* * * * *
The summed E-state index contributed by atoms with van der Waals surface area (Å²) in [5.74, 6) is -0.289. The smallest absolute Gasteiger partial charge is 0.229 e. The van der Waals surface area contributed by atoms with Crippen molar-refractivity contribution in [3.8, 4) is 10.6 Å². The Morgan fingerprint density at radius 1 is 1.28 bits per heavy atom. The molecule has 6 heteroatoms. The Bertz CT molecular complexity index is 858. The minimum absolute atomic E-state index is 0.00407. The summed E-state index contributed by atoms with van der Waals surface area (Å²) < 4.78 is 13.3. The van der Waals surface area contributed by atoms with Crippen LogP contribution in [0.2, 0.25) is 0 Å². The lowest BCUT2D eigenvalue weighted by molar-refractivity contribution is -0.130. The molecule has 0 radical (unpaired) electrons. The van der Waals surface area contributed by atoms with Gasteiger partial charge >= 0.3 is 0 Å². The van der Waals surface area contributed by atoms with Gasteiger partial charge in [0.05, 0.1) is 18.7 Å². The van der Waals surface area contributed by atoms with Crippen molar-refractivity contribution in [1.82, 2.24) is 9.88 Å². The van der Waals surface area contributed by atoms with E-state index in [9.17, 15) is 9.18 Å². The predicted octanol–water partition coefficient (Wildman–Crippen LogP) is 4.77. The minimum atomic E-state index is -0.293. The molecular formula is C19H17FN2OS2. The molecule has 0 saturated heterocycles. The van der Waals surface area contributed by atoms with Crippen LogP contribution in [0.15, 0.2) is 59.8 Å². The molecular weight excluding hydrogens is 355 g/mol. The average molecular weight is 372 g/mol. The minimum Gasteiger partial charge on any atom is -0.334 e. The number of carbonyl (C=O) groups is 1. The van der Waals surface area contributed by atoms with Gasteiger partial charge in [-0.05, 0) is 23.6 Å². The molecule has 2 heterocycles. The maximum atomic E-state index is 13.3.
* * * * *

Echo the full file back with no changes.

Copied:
The summed E-state index contributed by atoms with van der Waals surface area (Å²) in [5.74, 6) is -0.289. The smallest absolute Gasteiger partial charge is 0.229 e. The van der Waals surface area contributed by atoms with Crippen molar-refractivity contribution in [3.8, 4) is 10.6 Å². The Morgan fingerprint density at radius 1 is 1.28 bits per heavy atom. The molecule has 6 heteroatoms. The Bertz CT molecular complexity index is 858. The minimum absolute atomic E-state index is 0.00407. The summed E-state index contributed by atoms with van der Waals surface area (Å²) < 4.78 is 13.3. The van der Waals surface area contributed by atoms with Crippen LogP contribution in [0.2, 0.25) is 0 Å². The lowest BCUT2D eigenvalue weighted by molar-refractivity contribution is -0.130. The molecule has 0 radical (unpaired) electrons. The van der Waals surface area contributed by atoms with Gasteiger partial charge >= 0.3 is 0 Å². The van der Waals surface area contributed by atoms with Gasteiger partial charge in [0.05, 0.1) is 18.7 Å². The van der Waals surface area contributed by atoms with Crippen molar-refractivity contribution in [1.82, 2.24) is 9.88 Å². The van der Waals surface area contributed by atoms with E-state index in [9.17, 15) is 9.18 Å². The predicted octanol–water partition coefficient (Wildman–Crippen LogP) is 4.77. The minimum atomic E-state index is -0.293. The molecular formula is C19H17FN2OS2. The molecule has 0 saturated heterocycles. The van der Waals surface area contributed by atoms with Crippen LogP contribution in [0.15, 0.2) is 59.8 Å². The molecular weight excluding hydrogens is 355 g/mol. The average molecular weight is 372 g/mol. The minimum Gasteiger partial charge on any atom is -0.334 e. The number of carbonyl (C=O) groups is 1. The van der Waals surface area contributed by atoms with Gasteiger partial charge in [-0.05, 0) is 23.6 Å². The molecule has 2 heterocycles. The maximum atomic E-state index is 13.3.